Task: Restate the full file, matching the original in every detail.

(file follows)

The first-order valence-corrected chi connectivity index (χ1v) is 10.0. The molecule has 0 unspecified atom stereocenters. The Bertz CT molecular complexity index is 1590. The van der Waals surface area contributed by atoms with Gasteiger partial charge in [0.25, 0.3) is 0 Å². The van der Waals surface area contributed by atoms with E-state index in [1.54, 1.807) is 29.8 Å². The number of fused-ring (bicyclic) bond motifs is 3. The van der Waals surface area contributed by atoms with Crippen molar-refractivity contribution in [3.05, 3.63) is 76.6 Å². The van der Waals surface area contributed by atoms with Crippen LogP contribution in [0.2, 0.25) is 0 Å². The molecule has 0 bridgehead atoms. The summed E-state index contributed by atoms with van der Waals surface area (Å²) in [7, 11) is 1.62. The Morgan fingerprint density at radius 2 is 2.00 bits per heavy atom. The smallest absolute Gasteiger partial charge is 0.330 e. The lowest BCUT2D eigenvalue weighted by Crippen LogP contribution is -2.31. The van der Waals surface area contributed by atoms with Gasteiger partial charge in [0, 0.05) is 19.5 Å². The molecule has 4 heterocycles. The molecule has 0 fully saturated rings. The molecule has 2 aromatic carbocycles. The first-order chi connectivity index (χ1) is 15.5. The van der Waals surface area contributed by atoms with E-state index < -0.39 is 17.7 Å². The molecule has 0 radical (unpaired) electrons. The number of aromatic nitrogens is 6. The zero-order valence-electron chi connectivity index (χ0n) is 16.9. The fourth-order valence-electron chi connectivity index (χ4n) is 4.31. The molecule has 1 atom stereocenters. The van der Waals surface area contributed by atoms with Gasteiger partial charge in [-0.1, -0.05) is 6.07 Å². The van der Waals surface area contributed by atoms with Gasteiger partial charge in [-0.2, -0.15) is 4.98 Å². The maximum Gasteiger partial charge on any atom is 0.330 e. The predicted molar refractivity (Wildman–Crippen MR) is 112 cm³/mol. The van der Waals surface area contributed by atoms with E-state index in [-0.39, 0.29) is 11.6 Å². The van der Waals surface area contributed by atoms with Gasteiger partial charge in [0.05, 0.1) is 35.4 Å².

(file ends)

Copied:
The first-order valence-corrected chi connectivity index (χ1v) is 10.0. The molecule has 0 unspecified atom stereocenters. The Bertz CT molecular complexity index is 1590. The van der Waals surface area contributed by atoms with Gasteiger partial charge in [0.25, 0.3) is 0 Å². The van der Waals surface area contributed by atoms with E-state index in [1.54, 1.807) is 29.8 Å². The number of fused-ring (bicyclic) bond motifs is 3. The van der Waals surface area contributed by atoms with Crippen molar-refractivity contribution in [3.05, 3.63) is 76.6 Å². The van der Waals surface area contributed by atoms with Crippen LogP contribution in [0.2, 0.25) is 0 Å². The molecule has 0 bridgehead atoms. The summed E-state index contributed by atoms with van der Waals surface area (Å²) in [7, 11) is 1.62. The Morgan fingerprint density at radius 2 is 2.00 bits per heavy atom. The smallest absolute Gasteiger partial charge is 0.330 e. The lowest BCUT2D eigenvalue weighted by Crippen LogP contribution is -2.31. The van der Waals surface area contributed by atoms with Gasteiger partial charge in [0, 0.05) is 19.5 Å². The molecule has 4 heterocycles. The molecule has 0 fully saturated rings. The molecule has 2 aromatic carbocycles. The first-order chi connectivity index (χ1) is 15.5. The van der Waals surface area contributed by atoms with E-state index < -0.39 is 17.7 Å². The molecule has 0 radical (unpaired) electrons. The number of aromatic nitrogens is 6. The zero-order valence-electron chi connectivity index (χ0n) is 16.9. The fourth-order valence-electron chi connectivity index (χ4n) is 4.31. The molecule has 1 atom stereocenters. The van der Waals surface area contributed by atoms with Gasteiger partial charge in [-0.1, -0.05) is 6.07 Å². The van der Waals surface area contributed by atoms with Gasteiger partial charge in [-0.2, -0.15) is 4.98 Å². The maximum Gasteiger partial charge on any atom is 0.330 e. The predicted molar refractivity (Wildman–Crippen MR) is 112 cm³/mol. The van der Waals surface area contributed by atoms with E-state index in [-0.39, 0.29) is 11.6 Å². The van der Waals surface area contributed by atoms with Gasteiger partial charge in [0.05, 0.1) is 35.4 Å².